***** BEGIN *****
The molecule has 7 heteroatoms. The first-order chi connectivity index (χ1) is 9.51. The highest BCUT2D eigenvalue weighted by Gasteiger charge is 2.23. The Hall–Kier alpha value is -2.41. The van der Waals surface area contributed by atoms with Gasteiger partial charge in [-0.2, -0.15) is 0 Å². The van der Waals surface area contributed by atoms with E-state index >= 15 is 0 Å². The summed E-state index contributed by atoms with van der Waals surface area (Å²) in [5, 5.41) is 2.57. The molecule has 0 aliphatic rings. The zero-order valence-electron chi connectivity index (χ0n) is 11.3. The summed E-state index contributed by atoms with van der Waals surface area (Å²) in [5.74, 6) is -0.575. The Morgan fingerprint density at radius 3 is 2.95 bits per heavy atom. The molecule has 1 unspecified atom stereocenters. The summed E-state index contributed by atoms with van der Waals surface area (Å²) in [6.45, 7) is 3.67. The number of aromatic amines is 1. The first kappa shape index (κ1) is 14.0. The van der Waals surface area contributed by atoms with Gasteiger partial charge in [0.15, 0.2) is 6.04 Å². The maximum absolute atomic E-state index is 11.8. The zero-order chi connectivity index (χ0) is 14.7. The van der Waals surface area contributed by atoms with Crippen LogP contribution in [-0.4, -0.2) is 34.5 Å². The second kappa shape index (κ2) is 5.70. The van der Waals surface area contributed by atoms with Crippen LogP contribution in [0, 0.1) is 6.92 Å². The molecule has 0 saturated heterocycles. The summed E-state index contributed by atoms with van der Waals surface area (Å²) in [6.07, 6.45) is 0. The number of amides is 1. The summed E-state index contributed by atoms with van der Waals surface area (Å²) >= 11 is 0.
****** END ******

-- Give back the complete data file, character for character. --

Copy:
The molecule has 7 heteroatoms. The first-order chi connectivity index (χ1) is 9.51. The highest BCUT2D eigenvalue weighted by Gasteiger charge is 2.23. The Hall–Kier alpha value is -2.41. The van der Waals surface area contributed by atoms with Gasteiger partial charge in [-0.2, -0.15) is 0 Å². The van der Waals surface area contributed by atoms with E-state index >= 15 is 0 Å². The summed E-state index contributed by atoms with van der Waals surface area (Å²) in [5, 5.41) is 2.57. The molecule has 0 aliphatic rings. The zero-order valence-electron chi connectivity index (χ0n) is 11.3. The summed E-state index contributed by atoms with van der Waals surface area (Å²) in [5.74, 6) is -0.575. The Morgan fingerprint density at radius 3 is 2.95 bits per heavy atom. The molecule has 1 unspecified atom stereocenters. The summed E-state index contributed by atoms with van der Waals surface area (Å²) in [6.45, 7) is 3.67. The number of aromatic amines is 1. The first kappa shape index (κ1) is 14.0. The van der Waals surface area contributed by atoms with Gasteiger partial charge in [0.15, 0.2) is 6.04 Å². The maximum absolute atomic E-state index is 11.8. The zero-order chi connectivity index (χ0) is 14.7. The van der Waals surface area contributed by atoms with Crippen LogP contribution in [-0.4, -0.2) is 34.5 Å². The second kappa shape index (κ2) is 5.70. The van der Waals surface area contributed by atoms with Crippen LogP contribution in [0, 0.1) is 6.92 Å². The molecule has 0 saturated heterocycles. The summed E-state index contributed by atoms with van der Waals surface area (Å²) in [6.07, 6.45) is 0. The number of amides is 1. The summed E-state index contributed by atoms with van der Waals surface area (Å²) >= 11 is 0.